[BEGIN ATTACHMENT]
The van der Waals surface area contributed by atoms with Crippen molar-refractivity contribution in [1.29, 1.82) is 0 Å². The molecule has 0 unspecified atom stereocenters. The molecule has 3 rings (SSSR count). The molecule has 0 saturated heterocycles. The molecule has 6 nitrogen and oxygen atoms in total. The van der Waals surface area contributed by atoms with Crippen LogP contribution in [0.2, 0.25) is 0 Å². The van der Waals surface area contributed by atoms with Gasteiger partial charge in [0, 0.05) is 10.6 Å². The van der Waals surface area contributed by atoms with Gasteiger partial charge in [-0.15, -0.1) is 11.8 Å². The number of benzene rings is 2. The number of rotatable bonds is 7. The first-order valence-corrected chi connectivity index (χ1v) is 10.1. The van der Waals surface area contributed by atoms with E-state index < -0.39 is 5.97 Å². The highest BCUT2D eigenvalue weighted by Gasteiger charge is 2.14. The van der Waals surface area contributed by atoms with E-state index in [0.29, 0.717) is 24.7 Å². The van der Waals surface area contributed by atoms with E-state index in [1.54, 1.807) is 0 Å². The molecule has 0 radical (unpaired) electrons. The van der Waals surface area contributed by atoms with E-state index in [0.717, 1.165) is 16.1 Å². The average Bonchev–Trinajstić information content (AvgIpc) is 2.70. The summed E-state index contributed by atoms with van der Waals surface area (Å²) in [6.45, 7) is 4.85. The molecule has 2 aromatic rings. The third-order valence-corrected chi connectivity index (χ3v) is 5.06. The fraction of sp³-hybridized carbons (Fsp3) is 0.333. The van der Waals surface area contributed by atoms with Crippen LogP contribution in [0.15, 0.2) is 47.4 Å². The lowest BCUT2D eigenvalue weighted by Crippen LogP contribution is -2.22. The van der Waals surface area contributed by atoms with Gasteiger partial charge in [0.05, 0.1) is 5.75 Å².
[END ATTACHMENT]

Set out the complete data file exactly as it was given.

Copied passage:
The van der Waals surface area contributed by atoms with Crippen molar-refractivity contribution in [1.29, 1.82) is 0 Å². The molecule has 0 unspecified atom stereocenters. The molecule has 3 rings (SSSR count). The molecule has 0 saturated heterocycles. The molecule has 6 nitrogen and oxygen atoms in total. The van der Waals surface area contributed by atoms with Crippen LogP contribution in [0.2, 0.25) is 0 Å². The van der Waals surface area contributed by atoms with Gasteiger partial charge in [0, 0.05) is 10.6 Å². The van der Waals surface area contributed by atoms with Gasteiger partial charge in [-0.15, -0.1) is 11.8 Å². The number of benzene rings is 2. The number of rotatable bonds is 7. The first-order valence-corrected chi connectivity index (χ1v) is 10.1. The van der Waals surface area contributed by atoms with E-state index < -0.39 is 5.97 Å². The highest BCUT2D eigenvalue weighted by Gasteiger charge is 2.14. The van der Waals surface area contributed by atoms with E-state index in [0.29, 0.717) is 24.7 Å². The van der Waals surface area contributed by atoms with E-state index in [1.54, 1.807) is 0 Å². The molecule has 0 radical (unpaired) electrons. The van der Waals surface area contributed by atoms with E-state index in [0.717, 1.165) is 16.1 Å². The average Bonchev–Trinajstić information content (AvgIpc) is 2.70. The summed E-state index contributed by atoms with van der Waals surface area (Å²) in [6.45, 7) is 4.85. The molecule has 2 aromatic rings. The third-order valence-corrected chi connectivity index (χ3v) is 5.06. The fraction of sp³-hybridized carbons (Fsp3) is 0.333. The van der Waals surface area contributed by atoms with Crippen LogP contribution in [0.15, 0.2) is 47.4 Å². The lowest BCUT2D eigenvalue weighted by Crippen LogP contribution is -2.22. The van der Waals surface area contributed by atoms with Gasteiger partial charge in [0.05, 0.1) is 5.75 Å².